Seagate BlackArmor 400 NAS

My experience with the Seagate BlackArmor 400 NAS and zero-filling drives using dd and DiskWizard

Posted on November 02, 2013

WARNING: Please note that this article was published a long time ago. The information contained might be outdated.

If you don't want to read the whole story to get the important stuff just read this:

  • Check the Seagate website for compatible hard drives
  • When inserting new hard disks in the BlackArmor 400 NAS always zero fill them first
  • Don't use Seagate's DiscWizard to zero fill drives but the dd command: dd if=/dev/zero of=/dev/disk_device bs=1M conv=noerror
  • When you buy new drives don't assume they are zero-filled or unpartitioned
  • Read this: How to prepare a Hard Disk whilst installed in a Synology NAS

The Story

The story begins about two years ago. Tired of having USB hard drives everywhere, I decided I needed a NAS to manage my backups. So after some googling around, I bought the Seagate BlackArmor 400. Along with it I bought 4 Western Digital Caviar Green hard disks.

Few days later the big package arrived. I made space on my desk at work and started mounting the drives in the NAS. Few minutes later I plugged the LAN and power adapter and the devices turned on. The small screen on the BlackArmor informed me of what was going on (downloading the OS and doing other stuff). A couple of hours later I had all working. I started copying some files and testing the speed. Then something happened. The four drives led started to become amber one at a time. All disks, one at a time, where failing. So I've called the vendor and they managed to pickup the broken drives and send me new ones. So I received four more Western Digital Caviar Green drives, but I wasn't luckier than the first time. Again, all four drives failed. This time the vendor gave me back the money for the drives and didn't sent me new ones. I had a Seagate BlackArmor 400 NAS without disks.

After a couple of years (few weeks ago), I came trough a forum where people were writing about problems with Western Digital Caviar Green drives when used with the Linux kernel. They were describing a problem related to the power management features of the drive or the way Linux handled this features. So I recalled the experience I had with the BlackArmor NAS and the Caviar Green drives and I decided to contact Seagate for help. Support was great and I was forwarded to a list of supported drives for my NAS. Meanwhile I found out that Seagate was giving 3 years of warranty on the BlackArmor 400 NAS, so my hardware was still covered by warranty. I decided to give the BlackArmor one more try. I bought four Seagate ST3000DM001 drives and hoped for the best.

Some days later the drives arrived. I mounted the drives in the NAS, connected the hardware to LAN and to electrical power. After two years of inactivity the Seagate BlackArmor booted as nothing ever happened. But the status LEDs of the four drives were all amber, not green. After a couple of minutes the LCD screen of the NAS was showing a warning message: "System Warning: HasForeignDsk(s)".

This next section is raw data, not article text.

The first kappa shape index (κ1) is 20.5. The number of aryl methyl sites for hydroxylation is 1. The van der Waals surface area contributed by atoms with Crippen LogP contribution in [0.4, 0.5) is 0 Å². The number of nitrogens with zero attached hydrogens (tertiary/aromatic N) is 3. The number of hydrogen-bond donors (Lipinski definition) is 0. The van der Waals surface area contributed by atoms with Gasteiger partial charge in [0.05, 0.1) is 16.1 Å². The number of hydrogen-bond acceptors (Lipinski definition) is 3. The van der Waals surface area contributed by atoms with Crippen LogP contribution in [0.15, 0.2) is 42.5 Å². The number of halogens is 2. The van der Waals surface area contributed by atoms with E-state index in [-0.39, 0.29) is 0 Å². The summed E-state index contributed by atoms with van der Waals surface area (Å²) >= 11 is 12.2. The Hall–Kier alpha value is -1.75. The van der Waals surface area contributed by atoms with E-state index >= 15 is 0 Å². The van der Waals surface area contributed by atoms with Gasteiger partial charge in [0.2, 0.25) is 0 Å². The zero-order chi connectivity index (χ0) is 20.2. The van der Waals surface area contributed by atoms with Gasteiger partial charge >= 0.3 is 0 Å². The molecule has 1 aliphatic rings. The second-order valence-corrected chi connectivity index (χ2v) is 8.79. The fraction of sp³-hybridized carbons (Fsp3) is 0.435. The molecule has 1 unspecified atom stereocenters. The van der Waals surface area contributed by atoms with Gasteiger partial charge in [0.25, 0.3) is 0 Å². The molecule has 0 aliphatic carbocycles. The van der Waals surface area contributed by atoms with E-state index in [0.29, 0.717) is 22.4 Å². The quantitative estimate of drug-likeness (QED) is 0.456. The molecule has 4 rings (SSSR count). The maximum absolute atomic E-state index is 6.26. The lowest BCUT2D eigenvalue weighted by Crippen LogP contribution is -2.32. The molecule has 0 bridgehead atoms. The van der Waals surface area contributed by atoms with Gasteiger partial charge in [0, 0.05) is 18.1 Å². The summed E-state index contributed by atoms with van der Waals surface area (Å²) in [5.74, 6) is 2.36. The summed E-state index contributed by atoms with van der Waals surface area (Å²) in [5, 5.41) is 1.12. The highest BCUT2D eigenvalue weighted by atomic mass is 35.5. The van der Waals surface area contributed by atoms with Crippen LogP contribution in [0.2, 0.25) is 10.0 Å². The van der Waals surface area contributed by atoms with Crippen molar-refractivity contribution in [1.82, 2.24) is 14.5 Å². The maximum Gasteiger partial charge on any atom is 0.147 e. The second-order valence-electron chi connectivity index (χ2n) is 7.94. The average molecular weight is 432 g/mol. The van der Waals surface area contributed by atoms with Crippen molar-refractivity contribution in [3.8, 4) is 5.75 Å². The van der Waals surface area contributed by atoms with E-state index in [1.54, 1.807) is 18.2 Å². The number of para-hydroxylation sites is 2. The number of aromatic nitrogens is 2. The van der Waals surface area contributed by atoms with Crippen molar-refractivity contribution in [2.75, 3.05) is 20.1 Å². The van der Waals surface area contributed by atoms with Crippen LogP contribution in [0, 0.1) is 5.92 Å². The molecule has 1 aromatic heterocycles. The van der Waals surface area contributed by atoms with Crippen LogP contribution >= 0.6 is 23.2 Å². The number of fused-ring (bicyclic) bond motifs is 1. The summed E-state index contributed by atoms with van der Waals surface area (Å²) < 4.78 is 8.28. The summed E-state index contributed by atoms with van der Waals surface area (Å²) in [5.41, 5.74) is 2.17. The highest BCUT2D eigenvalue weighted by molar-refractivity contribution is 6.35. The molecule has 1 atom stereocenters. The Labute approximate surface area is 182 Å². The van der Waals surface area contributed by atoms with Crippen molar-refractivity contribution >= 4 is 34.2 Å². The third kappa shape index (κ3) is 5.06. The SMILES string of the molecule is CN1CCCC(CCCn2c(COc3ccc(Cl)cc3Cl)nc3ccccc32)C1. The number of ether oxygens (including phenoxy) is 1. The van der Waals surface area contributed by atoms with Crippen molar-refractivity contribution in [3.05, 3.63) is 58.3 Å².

Frustrated I wrote Seagate calling for help and started searching on the Internet information about the problem. In a couple of articles I read that even new drives can't "just be used" in a NAS. The drives must be zero-filled first.

So I started looking for Seagate articles talking about zero-fill and the only info I could find explained how to use a software called DiscWizard and how to use it to zero fill a drive. DiscWizard is compatible only with Microsoft Windows. The article by Seagate has also a link to an article that talks about OS X, but the software used in the guide seems quite old. No article about any GNU/Linux distribution.

So I took a look at what was inside the hard disks and what I found was really disappointing: the drives had already 2 partitions, one of 750gb not accessible, one formatted with NTFS. I started searching for info on how to zero fill the drives using GNU/Linux and the best article I could find is one from Synology, which I can reassume in: dd if=/dev/zero of=/dev/disk_device bs=1M conv=noerror

Since the zero-filling process was going to take a lot of hours for each drive, I decided to use the Seagate application for one drive and dd for the other, planning to zero-fill two drives at the same time with two computers. I soon realized that the Seagate page describing how to use DiskWizard points to an old version of the software so I had to guess and search the Internet to find out how to use it. The computer using dd was much faster than the one using DiskWizard, so I zero-filled one drive with Seagate's application and the other tree with dd. When I inserted the 4 drives back again in the BalckArmor, the tree drives zero filled using dd had all green lighted LEDs, the one zero filled using DiscWizard had the amber LED lit. I must have guessed wrong using DiscWizard. So I removed the disk and used dd.

After hours of disk writing I finally inserted all four zero-filled drives in the BlackArmor NAS and all went smooth as the Synology guide describes.